Sant Pau Art Nouveau Site: Nostra Senyora de Montserrat (9)

The second of the two larger buildings to be restored was built between 1905 and 1912. The original use was for General Surgery for females.

The presence of stone sculpture is very important throughout the site. Capitals, floral details, corbels and structures all designed by the architect himself complete the varied decoration of the complex. Details such as delicate flowers embedded in the brick walls, niches, floral crowns on the capitals – each one different, despite their apparent uniformity – and reliefs on ventilation shafts are a sample of the varied work of the stonemasons.

The details are superb. All the shrines, angels, heads of angels and gargoyles in the form of animals on the complex were the work of Gargallo.


Source: All the information in these Sant Pau posts is taken from the admission booklet. 

How to get there:
Metro: L5 Sant Pau / Dos de Maig or L2 to Sagrada Familia and walk up Avenue de Gaudi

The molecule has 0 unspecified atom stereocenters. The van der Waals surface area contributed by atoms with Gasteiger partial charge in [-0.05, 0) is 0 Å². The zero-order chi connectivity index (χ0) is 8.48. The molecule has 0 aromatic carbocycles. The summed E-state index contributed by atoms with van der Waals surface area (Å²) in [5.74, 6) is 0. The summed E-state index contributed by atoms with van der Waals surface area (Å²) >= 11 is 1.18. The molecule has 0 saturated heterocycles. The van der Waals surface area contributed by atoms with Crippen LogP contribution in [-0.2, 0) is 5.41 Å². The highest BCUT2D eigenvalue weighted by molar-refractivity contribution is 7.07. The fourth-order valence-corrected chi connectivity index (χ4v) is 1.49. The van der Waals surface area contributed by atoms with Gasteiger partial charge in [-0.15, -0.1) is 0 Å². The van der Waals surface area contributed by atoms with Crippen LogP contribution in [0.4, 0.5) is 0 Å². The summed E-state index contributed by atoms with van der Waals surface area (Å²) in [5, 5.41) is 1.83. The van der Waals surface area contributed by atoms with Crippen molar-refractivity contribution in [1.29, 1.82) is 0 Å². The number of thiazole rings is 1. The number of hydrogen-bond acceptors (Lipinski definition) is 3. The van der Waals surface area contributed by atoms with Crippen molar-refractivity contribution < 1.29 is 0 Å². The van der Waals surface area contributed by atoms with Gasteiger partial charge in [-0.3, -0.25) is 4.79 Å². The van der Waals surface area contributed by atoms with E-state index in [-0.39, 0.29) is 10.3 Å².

Bus: H8, 19, 20, 45, 47, 50, 51, 92, 117, 192

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Heyjude

I now live in the UK, but spent several years travelling and then living in South Africa. I now look forward to a long and leisurely retirement doing what I like most - gardening, photography, walking and travelling.

16 thoughts on “Sant Pau Art Nouveau Site: Nostra Senyora de Montserrat (9)”

    1. I think at that time there were a few of these architect,s including Gaudi, who designed every minute detail about their buildings. Very precise!

  1. I can well-imagine that arriving at this hospital for treatment must have been very calming for the patients. Even though once in their hospital bed, they could not see all this detail, knowing the care that had been taken in the construction must have made them trust the care that they would receive once inside.
    A stark contrast to many of our own Victorian Gothic monstrosities, which can only have given rise to thoughts of doom!
    Best wishes, Pete. x

    1. As you can see by the number of posts I am doing about this site I really fell in love with it, a couple of hours flew by as I wandered around, often retracing my steps as I realised that each building although looking the same, had entirely different features. The overall unity of the site is breath-taking.

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